You are likely already aware of the worrisome time for physicians under the Affordable Care Act (ACA) called the “grace period.” That kicks in when a patient who files for health insurance in one of the insurance marketplaces fails to pay the premium in full. The non-payment triggers a 90-day grace period.
During the first 30 days of the grace period, the patient has health care coverage and their insurer will pay your claims. However, if the patient continues not to pay, the health insurer can suspend paying your claims from day 31 to day 90 of the grace period, at which time the patient will be terminated from the plan for non-payment of premium.
If the patient fully pays the premium before the end of the grace period, the patient retains health insurance coverage for the second and third months of the grace period – and your waiting claims will be paid.
However, when a patient does not fully pay the premium before the end of the grace period, the insurer will not extend coverage for the second or third months of the grace period and will deny all claims for services provided during that time. You would then need to seek payment from the patient.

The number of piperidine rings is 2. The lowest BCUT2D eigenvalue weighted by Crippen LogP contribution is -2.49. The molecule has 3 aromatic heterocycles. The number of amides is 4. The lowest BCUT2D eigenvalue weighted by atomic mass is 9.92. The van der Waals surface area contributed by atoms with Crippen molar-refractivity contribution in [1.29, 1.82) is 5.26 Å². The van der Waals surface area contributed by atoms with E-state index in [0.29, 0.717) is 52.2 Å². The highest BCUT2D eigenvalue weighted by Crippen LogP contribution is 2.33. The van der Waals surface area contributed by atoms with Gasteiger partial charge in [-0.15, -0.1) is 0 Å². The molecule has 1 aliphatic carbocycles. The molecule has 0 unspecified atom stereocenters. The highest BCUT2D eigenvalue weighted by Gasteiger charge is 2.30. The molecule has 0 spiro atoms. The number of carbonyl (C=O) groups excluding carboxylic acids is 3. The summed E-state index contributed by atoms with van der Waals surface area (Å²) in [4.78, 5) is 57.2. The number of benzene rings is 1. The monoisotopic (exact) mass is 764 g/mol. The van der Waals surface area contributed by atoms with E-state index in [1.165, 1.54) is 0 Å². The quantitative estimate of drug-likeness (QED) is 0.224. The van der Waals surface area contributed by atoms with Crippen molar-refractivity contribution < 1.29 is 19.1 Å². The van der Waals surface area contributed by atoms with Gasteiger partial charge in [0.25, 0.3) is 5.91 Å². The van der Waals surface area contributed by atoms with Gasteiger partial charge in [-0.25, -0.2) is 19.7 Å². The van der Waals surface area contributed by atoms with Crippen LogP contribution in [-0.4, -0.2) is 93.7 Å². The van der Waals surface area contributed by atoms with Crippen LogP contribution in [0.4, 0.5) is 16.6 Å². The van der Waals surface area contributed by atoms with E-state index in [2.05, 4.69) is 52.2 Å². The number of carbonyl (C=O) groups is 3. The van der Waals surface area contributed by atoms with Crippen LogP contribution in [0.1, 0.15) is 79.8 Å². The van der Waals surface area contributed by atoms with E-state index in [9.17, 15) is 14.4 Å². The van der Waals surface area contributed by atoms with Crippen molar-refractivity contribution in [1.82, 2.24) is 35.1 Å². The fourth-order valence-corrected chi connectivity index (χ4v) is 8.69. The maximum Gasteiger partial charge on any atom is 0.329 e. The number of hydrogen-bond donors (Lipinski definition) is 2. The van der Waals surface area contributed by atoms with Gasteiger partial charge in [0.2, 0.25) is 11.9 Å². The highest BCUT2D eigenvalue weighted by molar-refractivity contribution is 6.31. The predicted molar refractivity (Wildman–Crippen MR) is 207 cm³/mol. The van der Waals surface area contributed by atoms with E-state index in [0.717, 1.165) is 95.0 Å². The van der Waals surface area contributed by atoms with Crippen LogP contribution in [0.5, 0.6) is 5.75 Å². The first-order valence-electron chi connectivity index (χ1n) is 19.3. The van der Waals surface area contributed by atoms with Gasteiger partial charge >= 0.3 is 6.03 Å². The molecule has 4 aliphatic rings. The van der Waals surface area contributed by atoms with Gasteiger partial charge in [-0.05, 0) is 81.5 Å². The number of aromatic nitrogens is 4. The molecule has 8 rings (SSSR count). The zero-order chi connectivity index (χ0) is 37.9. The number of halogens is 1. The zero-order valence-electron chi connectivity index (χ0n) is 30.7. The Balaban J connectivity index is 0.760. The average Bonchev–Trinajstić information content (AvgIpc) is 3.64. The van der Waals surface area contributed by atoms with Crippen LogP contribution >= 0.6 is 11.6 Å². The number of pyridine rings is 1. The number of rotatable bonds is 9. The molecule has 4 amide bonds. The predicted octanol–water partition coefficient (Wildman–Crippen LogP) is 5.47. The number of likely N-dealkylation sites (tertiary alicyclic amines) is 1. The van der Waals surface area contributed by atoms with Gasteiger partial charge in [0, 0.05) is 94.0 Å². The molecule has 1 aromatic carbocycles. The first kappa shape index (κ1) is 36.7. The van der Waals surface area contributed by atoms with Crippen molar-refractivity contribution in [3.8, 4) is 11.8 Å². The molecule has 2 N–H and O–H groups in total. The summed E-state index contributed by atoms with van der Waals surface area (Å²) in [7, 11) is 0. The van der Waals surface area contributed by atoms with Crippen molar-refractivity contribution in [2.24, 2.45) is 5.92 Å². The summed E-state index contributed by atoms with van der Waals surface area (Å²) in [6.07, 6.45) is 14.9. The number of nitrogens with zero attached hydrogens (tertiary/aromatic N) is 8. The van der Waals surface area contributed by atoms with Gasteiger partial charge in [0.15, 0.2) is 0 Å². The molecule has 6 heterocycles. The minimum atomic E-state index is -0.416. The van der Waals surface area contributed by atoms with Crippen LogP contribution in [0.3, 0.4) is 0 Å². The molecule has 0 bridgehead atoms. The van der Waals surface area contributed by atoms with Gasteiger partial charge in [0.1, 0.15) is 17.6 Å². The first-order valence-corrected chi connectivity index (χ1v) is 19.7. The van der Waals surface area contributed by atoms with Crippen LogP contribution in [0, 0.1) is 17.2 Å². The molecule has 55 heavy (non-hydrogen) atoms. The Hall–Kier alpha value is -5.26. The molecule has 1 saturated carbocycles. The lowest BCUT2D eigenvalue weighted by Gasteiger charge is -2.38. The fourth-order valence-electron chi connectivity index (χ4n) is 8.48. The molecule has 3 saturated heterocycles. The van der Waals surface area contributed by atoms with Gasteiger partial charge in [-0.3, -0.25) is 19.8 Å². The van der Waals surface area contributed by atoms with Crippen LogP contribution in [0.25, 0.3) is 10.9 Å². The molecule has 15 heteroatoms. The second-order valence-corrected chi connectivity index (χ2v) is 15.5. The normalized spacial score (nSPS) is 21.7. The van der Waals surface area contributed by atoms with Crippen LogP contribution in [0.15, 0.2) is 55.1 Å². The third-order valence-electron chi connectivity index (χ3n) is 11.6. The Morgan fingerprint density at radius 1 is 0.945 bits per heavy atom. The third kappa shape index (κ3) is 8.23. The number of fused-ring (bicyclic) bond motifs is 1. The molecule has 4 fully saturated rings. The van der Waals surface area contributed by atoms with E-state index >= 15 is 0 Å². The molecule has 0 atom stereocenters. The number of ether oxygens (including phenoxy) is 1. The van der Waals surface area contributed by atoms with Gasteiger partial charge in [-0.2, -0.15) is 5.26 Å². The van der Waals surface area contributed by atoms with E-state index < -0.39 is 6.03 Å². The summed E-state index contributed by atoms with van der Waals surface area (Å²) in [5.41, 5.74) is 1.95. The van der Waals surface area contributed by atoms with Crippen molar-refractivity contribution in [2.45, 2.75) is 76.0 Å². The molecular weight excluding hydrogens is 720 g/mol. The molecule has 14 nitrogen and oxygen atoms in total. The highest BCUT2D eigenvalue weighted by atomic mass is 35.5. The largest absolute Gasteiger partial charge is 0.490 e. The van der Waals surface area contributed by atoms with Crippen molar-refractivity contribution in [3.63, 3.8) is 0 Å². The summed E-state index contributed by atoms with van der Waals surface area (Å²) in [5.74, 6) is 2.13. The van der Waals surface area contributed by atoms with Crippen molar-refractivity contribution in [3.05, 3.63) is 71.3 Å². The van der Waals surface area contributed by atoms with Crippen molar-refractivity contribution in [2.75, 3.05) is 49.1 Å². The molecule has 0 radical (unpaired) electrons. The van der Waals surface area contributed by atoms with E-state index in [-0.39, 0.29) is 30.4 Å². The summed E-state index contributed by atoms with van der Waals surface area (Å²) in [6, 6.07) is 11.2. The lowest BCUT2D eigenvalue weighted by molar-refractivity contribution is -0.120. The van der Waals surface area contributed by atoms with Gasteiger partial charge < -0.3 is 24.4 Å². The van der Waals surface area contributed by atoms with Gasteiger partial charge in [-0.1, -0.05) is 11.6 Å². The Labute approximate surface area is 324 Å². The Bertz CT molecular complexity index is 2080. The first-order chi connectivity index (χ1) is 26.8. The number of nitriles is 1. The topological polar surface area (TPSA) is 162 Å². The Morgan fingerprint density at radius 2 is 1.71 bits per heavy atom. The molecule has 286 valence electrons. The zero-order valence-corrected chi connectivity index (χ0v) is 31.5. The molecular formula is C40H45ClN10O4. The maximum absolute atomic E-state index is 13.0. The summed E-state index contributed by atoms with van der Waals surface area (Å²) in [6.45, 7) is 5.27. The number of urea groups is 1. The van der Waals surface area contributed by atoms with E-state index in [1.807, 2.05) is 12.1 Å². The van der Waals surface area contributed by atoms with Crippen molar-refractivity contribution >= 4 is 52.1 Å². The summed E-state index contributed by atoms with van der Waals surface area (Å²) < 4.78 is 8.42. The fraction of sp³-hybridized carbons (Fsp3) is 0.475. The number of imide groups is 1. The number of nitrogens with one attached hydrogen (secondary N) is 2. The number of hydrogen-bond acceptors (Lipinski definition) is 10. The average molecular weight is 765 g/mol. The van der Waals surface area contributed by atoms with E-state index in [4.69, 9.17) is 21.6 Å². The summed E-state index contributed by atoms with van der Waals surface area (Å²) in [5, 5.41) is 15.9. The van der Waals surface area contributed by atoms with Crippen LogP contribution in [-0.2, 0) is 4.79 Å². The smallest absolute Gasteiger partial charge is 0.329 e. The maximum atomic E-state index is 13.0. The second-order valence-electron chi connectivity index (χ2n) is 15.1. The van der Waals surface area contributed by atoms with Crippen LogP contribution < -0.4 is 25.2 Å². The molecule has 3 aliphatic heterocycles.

During that second and third month, health insurers are required to notify you of patients' grace period status. But questions about the specifics of notification and other concerns have yet to be addressed. Therefore, it is important that you find out how your patients' contracted health insurers will notify you and handle other grace period issues.
To protect your practice and your own livelihood, take steps to minimize any potential non-payments due to cancellation of a patient’s coverage at the end of a grace period. To help you with that process, there’s now a checklist and other resources readily available from the AMA.
See a step-by-step guide to the grace period here.
Find model collection policies for grace period patients here.